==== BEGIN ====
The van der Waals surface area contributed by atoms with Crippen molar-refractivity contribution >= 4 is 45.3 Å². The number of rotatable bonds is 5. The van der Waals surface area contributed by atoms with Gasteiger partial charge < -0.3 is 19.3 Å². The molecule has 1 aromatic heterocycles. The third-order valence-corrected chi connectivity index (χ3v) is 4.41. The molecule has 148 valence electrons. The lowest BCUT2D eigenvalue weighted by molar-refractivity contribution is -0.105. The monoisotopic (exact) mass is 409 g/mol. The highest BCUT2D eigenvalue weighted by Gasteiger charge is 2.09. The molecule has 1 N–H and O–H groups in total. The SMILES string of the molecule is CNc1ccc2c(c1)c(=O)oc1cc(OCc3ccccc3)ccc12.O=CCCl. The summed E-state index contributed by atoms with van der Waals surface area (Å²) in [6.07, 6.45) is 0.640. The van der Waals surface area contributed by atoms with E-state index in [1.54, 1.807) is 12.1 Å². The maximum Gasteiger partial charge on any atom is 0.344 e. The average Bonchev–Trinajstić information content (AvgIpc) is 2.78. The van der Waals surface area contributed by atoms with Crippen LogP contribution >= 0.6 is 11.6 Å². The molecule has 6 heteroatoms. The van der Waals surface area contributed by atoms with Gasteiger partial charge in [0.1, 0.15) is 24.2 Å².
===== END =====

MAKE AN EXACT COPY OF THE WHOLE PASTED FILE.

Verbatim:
The van der Waals surface area contributed by atoms with Crippen molar-refractivity contribution >= 4 is 45.3 Å². The number of rotatable bonds is 5. The van der Waals surface area contributed by atoms with Gasteiger partial charge < -0.3 is 19.3 Å². The molecule has 1 aromatic heterocycles. The third-order valence-corrected chi connectivity index (χ3v) is 4.41. The molecule has 148 valence electrons. The lowest BCUT2D eigenvalue weighted by molar-refractivity contribution is -0.105. The monoisotopic (exact) mass is 409 g/mol. The highest BCUT2D eigenvalue weighted by Gasteiger charge is 2.09. The molecule has 1 N–H and O–H groups in total. The SMILES string of the molecule is CNc1ccc2c(c1)c(=O)oc1cc(OCc3ccccc3)ccc12.O=CCCl. The summed E-state index contributed by atoms with van der Waals surface area (Å²) in [6.07, 6.45) is 0.640. The van der Waals surface area contributed by atoms with E-state index in [1.54, 1.807) is 12.1 Å². The maximum Gasteiger partial charge on any atom is 0.344 e. The average Bonchev–Trinajstić information content (AvgIpc) is 2.78. The van der Waals surface area contributed by atoms with Crippen LogP contribution >= 0.6 is 11.6 Å². The molecule has 6 heteroatoms. The van der Waals surface area contributed by atoms with Gasteiger partial charge in [0.1, 0.15) is 24.2 Å².